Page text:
The monthly survey of workplaces revealed a slower pace of job growth in March, as payrolls grew by 98,000, the lowest gain since last May, and down from the pace in recent months, while downward revisions reduced payroll gains from the first two months in the quarter by 38,000. The survey of households, however, told a more robust story of the March labor market, with unemployment down to a cyclical low of 4.5%, and for the right reasons: job seekers finding work, not giving up and leaving the labor market.
That’s the lowest unemployment rate since May 2007, while the underemployment rate–a more encompassing measure of labor demand important gauge–fell from 9.2% in February to 8.9% in March, its lowest rate since December 2007.
While some news sources will be tempted by this below-trend payroll number to declare a slump in employment growth–“if it bleeds, it leads”–that would be a mistake. One month does not a new trend make. The monthly confidence interval for change in payrolls is 120,000 (meaning that there is a 90 percent chance that the true change in payroll employment for the month of March lies between about -20,000 and 220,000; that’s the statistical noise I’m always going on about), the underlying trend remains solid, weather effects may have been in play in March, and the household survey looks strong.
It is not unusual for the two surveys released on jobs day to tell somewhat different stories, and the key point to keep in mind re these monthly numbers is that they are noisy. Therefore, we want to be careful not to over-interpret one month’s results. Instead, we should look at the underlying trends.
Our monthly smoother helps amp up the payroll signal by averaging out some of the noise in the monthly data, taking averages of monthly payroll gains over 3-, 6-, and 12-month spans. Over the past three months, payrolls added 178,000 jobs on average, close to the underlying trend for the past year of 182,000. Given the size and growth of the US labor force, these averages represent a solid pace of job gains that is clearly and steadily moving the job market to full employment. It is, however, a slower pace of monthly payroll gains compared to earlier in the recovery (a year ago, the 12-month average was 229,000).
Still, today’s lower-than-average (and lower-than-expected) payroll number does not alter my assessment that the job market is closing in on full employment. Of course, if future months show a clear deceleration of the ongoing trend–say, a downshift from close to 200K/month to 100K/month, this would signal a decline in hiring activity and could (I’d argue “should”) slow the Federal Reserve’s plans to raise rates.
Meanwhile, tighter job markets provide wage earners with more bargaining power. On average, as the next figure shows, average wage growth has accelerated in recent months, from around 2% to a pace north of 2.5% (March came in at 2.7%). A few caveats, however, are notable. First, inflation has also picked up in recent months, partially due to normalizing energy costs, and was growing most recently at about the pace of hourly wage growth, implying flat real hourly earnings. Also, on an annualized quarterly basis, wage growth was 2.4% in 2017q1, below its recent trend. Given data volatility, this doesn’t yet imply a slowdown, but we’ll track this going forward.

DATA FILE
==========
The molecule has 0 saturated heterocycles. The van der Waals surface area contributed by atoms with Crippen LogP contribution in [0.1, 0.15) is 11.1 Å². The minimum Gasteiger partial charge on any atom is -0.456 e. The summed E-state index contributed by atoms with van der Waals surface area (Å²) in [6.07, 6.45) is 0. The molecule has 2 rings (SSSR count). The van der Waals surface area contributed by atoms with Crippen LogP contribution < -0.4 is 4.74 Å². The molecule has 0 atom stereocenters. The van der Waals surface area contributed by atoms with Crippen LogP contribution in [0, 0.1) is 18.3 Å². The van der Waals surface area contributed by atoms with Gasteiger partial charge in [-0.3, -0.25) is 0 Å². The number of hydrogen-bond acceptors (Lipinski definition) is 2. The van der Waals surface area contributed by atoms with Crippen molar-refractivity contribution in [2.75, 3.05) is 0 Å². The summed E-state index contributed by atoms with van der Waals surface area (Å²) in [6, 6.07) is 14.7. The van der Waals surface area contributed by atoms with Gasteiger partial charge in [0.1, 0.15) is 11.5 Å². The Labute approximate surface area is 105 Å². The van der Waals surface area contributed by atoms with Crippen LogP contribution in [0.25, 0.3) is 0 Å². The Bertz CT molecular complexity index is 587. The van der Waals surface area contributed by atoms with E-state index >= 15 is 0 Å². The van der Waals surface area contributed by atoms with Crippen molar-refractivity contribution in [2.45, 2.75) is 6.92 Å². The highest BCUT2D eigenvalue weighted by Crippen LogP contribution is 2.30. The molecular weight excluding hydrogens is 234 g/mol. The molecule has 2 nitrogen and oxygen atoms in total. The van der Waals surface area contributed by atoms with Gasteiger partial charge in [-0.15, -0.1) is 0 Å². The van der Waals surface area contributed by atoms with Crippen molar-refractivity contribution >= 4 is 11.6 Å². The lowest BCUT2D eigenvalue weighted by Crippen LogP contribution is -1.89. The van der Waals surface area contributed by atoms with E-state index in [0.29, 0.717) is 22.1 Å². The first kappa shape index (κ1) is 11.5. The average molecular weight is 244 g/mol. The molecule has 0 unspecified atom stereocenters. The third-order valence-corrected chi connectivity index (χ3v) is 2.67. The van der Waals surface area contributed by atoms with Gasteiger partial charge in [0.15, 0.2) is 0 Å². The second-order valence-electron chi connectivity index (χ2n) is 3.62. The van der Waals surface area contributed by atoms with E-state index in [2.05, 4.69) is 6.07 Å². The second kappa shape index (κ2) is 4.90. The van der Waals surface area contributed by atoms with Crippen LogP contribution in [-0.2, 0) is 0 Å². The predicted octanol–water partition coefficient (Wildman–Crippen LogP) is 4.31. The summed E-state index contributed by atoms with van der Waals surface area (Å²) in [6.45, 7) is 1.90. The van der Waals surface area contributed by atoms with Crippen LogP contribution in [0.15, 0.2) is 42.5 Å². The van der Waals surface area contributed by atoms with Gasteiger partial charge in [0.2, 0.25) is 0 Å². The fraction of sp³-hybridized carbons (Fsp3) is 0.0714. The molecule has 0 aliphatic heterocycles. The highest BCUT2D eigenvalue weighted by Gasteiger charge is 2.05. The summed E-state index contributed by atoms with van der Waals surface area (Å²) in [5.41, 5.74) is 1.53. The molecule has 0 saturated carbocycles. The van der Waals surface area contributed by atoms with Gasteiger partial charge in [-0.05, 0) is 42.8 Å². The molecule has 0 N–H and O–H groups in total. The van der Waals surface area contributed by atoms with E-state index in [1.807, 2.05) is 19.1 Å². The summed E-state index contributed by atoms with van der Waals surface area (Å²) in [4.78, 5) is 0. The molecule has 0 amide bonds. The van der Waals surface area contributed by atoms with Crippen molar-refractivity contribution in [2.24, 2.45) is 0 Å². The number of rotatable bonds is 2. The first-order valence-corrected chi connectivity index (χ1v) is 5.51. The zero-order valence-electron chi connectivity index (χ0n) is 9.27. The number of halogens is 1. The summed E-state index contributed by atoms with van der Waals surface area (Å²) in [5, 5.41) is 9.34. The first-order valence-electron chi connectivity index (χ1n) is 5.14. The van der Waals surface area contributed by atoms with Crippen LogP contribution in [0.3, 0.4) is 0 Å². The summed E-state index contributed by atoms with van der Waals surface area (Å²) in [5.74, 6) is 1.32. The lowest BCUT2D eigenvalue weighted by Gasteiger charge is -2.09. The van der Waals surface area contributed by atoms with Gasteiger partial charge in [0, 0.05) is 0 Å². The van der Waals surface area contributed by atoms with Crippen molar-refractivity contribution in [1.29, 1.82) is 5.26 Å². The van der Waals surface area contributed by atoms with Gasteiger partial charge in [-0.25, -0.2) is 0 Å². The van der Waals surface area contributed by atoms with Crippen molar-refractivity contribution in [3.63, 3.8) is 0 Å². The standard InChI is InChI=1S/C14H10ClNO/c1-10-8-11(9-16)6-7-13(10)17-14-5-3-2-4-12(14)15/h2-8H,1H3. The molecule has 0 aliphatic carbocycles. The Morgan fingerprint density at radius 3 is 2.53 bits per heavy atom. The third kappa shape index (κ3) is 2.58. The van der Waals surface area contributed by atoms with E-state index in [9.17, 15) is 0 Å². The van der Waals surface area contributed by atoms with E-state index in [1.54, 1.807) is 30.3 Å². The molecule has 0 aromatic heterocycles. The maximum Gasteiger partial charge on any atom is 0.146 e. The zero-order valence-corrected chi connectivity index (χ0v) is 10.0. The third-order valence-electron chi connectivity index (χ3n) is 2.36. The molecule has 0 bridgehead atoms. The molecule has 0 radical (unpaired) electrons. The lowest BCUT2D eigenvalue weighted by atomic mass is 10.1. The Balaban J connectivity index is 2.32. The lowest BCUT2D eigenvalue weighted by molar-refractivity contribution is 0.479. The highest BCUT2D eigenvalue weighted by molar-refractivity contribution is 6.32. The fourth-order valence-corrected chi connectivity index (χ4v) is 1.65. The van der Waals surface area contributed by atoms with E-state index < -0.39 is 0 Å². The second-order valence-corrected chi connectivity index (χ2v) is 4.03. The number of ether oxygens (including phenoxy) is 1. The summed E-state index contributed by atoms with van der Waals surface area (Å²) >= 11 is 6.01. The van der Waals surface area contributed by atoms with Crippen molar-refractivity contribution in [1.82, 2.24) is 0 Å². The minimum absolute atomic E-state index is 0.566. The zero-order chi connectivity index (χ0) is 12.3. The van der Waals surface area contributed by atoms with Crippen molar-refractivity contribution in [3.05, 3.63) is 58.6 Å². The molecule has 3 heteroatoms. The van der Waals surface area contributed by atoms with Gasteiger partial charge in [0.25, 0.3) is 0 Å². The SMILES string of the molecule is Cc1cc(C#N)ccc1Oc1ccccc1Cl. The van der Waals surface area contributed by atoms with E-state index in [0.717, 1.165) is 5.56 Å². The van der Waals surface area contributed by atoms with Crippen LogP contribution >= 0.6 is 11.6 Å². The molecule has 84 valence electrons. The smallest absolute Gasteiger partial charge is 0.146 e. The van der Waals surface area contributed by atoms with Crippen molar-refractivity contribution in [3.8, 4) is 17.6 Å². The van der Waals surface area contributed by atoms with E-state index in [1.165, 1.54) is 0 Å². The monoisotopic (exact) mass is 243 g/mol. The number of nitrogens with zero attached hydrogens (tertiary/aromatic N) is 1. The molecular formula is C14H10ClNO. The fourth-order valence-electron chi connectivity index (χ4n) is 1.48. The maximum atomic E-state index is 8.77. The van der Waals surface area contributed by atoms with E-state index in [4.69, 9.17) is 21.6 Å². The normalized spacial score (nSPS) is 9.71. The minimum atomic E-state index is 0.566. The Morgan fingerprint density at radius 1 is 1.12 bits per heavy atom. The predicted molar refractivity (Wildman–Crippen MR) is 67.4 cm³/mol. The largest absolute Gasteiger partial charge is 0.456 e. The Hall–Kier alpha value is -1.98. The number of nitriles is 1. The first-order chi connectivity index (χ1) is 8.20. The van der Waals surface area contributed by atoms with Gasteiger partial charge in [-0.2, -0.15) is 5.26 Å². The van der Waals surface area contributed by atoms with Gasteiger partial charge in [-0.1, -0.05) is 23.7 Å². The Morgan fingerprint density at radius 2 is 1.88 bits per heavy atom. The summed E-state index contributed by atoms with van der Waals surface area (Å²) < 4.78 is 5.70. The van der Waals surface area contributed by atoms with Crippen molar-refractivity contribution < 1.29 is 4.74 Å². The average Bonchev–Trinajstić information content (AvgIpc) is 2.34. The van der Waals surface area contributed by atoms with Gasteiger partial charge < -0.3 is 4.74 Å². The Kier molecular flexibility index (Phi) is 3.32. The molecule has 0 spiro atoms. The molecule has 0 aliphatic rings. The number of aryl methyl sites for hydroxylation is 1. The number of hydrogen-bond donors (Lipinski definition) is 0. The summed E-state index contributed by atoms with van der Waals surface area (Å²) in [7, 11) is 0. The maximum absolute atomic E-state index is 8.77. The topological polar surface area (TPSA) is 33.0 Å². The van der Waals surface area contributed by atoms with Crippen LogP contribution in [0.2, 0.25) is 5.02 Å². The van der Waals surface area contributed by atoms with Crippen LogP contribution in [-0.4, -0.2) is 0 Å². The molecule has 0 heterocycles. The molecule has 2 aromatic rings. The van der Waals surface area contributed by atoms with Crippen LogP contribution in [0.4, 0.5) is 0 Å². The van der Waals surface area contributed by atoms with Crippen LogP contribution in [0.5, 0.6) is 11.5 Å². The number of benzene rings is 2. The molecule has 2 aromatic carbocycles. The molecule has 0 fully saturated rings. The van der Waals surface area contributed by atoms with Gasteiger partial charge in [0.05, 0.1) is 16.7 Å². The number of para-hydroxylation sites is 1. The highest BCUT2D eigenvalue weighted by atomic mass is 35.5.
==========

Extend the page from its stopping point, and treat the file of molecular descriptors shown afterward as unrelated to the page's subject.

A few other notable results:
–The employment rate for prime-age workers, a closely watched measure to see if the labor market recovery is pulling working-age persons into the job market, was 78.5% last month, up half-a-percentage point over the past year, and another sign of progress. These 25-54-year-old workers have clawed back 3.7 out of 5.5 percentage points, or two-thirds, of their losses since the big downturn. It is thus extremely important to heavily discount reports that such workers are out of the reach of a strong labor market. Some surely are, but many others are clearly not. Be very careful, my friends, not to conflate the cyclical with the structural!
–The decline in the underemployment rate reflects the monthly tick down of about 150,000 involuntary part-timers. Over the past year, that measure of slack is down by about half-a-million workers (6.1 million last March to 5.6 million this March). The figure shows a steady, improving trend in the number and employment share of part-timers who’d prefer full-time work, though the series is not quite back to pre-recession levels.
– Fans of seasonal adjustment were concerned that the March payroll number would be biased down due to weather effects, specifically unseasonably warm weather that raised February’s job gains and, conversely, a winter storm in March that blanketed parts of the Northeast and Midwest during the week in which the job surveys are in the field. But BLS data on absences from work due to weather show a huge spike in full-timers who had to work part-time due to weather (the largest on record for March with data back to the 1970s), but not much of one for people not at work at all. Still, the part-time issue could have dampened March’s payroll count, yet another reason not to worry yet about slumping job creation.
In sum, moderate, steady GDP growth amidst low productivity continues to equal solid job creation that is squeezing slack out of the labor market. The overall pace of job gains has probably slowed a bit but that is not unusual as we move towards full employment and face utilization constraints. However, there’s still room to run on the supply side of the job market, as the prime-age employment rates and involuntary-part-time series reveal. Also, it will be very important for the Fed to carefully track the wage growth point I made above regarding the slower quarterly rate. If that sticks, they’ll want to be very careful not to shut down wage gains just as they’re catching on.
This post was originally published on Jaredbernsteinblog.com.